‘He makes dead people look like they’re asleep’: Thai volunteer’s cosmetic treatments give deceased a better goodbye
- Volunteer mortuary cosmetologist Pattipan Boonyee provides free cosmetic treatment services to poor bereaved families in Thailand
- His skill in making the dead look as lifelike as possible sees him in much demand and he has an army of fans on social media
Pattipan Boonyee pulls up a picture on his phone of a boy in a green T-shirt with chubby cheeks, a crewcut and a happy smile.
He was 11-year-old Tanawat. Now he is wrapped in a white body bag, lying on a stretcher at the morgue of the Police General Hospital’s Institute of Forensic Medicine in Bangkok.
Pattipan, a volunteer rescuer, has driven to the morgue in the Thai capital in his private ambulance with Tanawat’s grieving mother by his side. They have come to pick up the boy’s corpse to take it back to his hometown of Sri Racha in eastern Thailand for Buddhist funeral rites.
“It’s a sad case,” Pattipan, 41, says. “I deal with dead people every day, but cases like this are especially tragic.”
Tanawat was brutally murdered in early April by a 49-year-old Burmese man who had lived with the boy’s widowed grandmother. The migrant worker, local police say, has confessed to killing the fourth-grader with a sickle at a tapioca plantation after a dispute with his mother, Mullika Junduang.
“He was abusive and violent,” says Mullika, 27, who works as an accountant. “He said he would kill me and my son because I didn’t want my mother to be with him.”
A few days after her son’s death the young woman appears numb with grief. “Tee was a kind and well-behaved boy,” she says, referring to her son by his nickname. “He always helped me with household chores. Everyone loved him. He had many friends and his teachers had only good things to say about him.”
During the hour-long journey to Sri Racha in the back of Pattipan’s ambulance, Mullika cuddles and strokes the body bag that contains her son, whispering endearments. It’s a heart-rending sight.
Pattipan wants to help the grief-stricken woman the only way he can. At a temple where her son is to be cremated, he sets to work.
Pattipan also volunteers as a mortuary cosmetologist in Chonburi, a seaside province near Bangkok. He offers his services free of charge to mourners with limited means so they can see their late loved ones at their best one last time.
“Before cremations, undertakers open caskets so relatives can take one last look at dead people,” Pattipan explains. “I want to make sure the deceased look as lifelike as possible.”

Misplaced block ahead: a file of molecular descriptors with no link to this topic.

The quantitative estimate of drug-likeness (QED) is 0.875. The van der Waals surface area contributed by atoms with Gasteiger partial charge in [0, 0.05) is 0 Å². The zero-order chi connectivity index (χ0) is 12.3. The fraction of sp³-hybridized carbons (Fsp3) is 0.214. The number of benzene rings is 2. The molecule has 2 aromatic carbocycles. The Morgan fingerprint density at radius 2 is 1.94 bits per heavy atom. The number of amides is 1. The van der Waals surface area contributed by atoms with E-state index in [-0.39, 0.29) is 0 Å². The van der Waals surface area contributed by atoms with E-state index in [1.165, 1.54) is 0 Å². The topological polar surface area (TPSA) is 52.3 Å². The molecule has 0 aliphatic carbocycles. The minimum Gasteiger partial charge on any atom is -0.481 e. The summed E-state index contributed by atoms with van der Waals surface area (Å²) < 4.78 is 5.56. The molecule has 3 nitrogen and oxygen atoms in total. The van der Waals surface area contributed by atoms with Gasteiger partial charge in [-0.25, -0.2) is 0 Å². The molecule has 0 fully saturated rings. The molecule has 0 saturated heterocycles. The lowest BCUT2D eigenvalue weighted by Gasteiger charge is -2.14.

At the temple, Tanawat’s body is dressed in a red T-shirt and laid atop a wooden platform of the kind used for Thai massages. His head, propped up on a white pillow, is badly scarred at the back by long, unsightly wounds from repeated slashes made by his murderer’s sickle.
The cuts were stitched up at the morgue, but Tanawat’s face has turned deathly pale and large purple patches have developed around the eyes. Using foundation, concealer and face powder, Pattipan sets about restoring a lifelike look to the boy.
He covers up bruises and creates a realistic skin tone, applying the final touches with a cosmetic brush. Finally he places a pair of sunglasses over the boy’s eyes and a red baseball cap on his shaven head to hide his wounds. The whole procedure takes about an hour.
The boy’s mother is pleased with the results. “Tee looks so much better,” Mullika says. “He’s a lot more like the way he was alive.”
The key, Pattipan says, is not to overdo the make-up, which is what some local funeral assistants do. “They make the dead look like characters from traditional Thai opera,” he scoffs. “They add too much lipstick, blush cheeks too red, and draw eyebrows too prominently. I aim for elegance. It’s kind of like what you would do to make wax sculptures look like real people.”
He learned the skills on the job. He used to work as a motorcycle taxi driver while volunteering as a rescuer at road accidents. He became interested in applying make-up to the dead a decade ago when his mother died of a heart attack.